In the News: Corrigan on environment, Alakoc on suicide bombers, Stimpfl in Colorado

Aug. 24, 2015

In the News: Corrigan,

Recent news media coverage involving Webster University community members includes:

Corrigan Op/Ed on Missouri Environment, Coal

Ahead of his keynote at the event, “Make a Bigger Difference: Environmental Action for your Life, Your Community and Your House of Worship," at 7 p.m. Aug. 25 at The Ethical Society of St. Louis, Don Corrigan wrote an op/ed on the impact of carbon and coal on Missouri's environment and human health.

The op/ed was published in the St. Louis Post-Dispatch Aug. 21:

"This fall is a crucial time to act on climate change and for a healthier Missouri. The recent release of The Clean Power Plan by the U.S. Environmental Protection Agency and the coming release of the State Implementation Plan provide opportunities to address climate change, so that the health of Missouri residents and of the condition of our state natural resources are made a priority."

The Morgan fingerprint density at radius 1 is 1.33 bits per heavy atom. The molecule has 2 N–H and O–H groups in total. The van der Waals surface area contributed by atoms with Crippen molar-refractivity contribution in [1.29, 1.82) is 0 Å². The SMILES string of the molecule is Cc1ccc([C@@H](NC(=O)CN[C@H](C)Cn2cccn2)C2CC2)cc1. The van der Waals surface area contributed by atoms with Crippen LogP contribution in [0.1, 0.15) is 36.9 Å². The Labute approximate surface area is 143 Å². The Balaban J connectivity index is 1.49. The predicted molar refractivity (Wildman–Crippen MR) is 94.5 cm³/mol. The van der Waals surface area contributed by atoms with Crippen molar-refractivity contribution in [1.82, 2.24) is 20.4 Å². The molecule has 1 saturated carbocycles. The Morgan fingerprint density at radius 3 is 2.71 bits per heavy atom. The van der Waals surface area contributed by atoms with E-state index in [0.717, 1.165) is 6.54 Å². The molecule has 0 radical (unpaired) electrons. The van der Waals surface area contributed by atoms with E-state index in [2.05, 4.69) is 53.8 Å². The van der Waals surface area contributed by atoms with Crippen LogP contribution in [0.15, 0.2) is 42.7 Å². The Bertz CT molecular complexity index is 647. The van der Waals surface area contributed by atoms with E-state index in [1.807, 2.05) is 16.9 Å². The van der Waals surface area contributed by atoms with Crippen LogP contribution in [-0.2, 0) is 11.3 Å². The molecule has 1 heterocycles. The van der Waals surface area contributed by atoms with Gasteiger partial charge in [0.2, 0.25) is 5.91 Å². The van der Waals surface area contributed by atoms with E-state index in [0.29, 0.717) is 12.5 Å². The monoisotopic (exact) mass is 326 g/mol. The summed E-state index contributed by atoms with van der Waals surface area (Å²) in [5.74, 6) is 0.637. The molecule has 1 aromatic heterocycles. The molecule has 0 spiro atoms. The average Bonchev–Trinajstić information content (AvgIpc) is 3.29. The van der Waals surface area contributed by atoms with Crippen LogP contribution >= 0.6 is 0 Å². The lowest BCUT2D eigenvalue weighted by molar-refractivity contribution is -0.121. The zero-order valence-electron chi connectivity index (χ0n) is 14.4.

Corrigan is a professor of communications and journalism in the School of Communications. Visit stltoday for the full column.

Alakoç on Gender Differences in Suicide Bombers

Burcu Pinar Alakoc, assistant professor of international relations, College of Arts & Sciences, and an expert on political violence and terrorism, wrote about the gender differences in suicide bombers in a piece published in the Hurriyet Daily News of Turkey, where two female bombers recently attacked the U.S. consulate in Istanbul.

"Based on burgeoning academic research on female suicide bombers, women have distinct advantages for carrying out suicide missions mainly because of their gender."


"The better we comprehend the underlying motivations of female suicide bombers and the organizational strategies tailored to attract women, the more practical solutions we can produce to target the female face of terrorism."

Her insights were also picked up by Breitbart News.

Stimpfl Rehabs Areas Damaged in Colorado Fires

Joe Stimpfl, professor of religious studies, College of Arts & Sciences, was interviewed and photographed in the Carbon County Sun Advocate for his volunteer work rehabbing trails and campgrounds in the canyons of Colorado's Manti LaSal National Forest after wild fires devastated the area this year.

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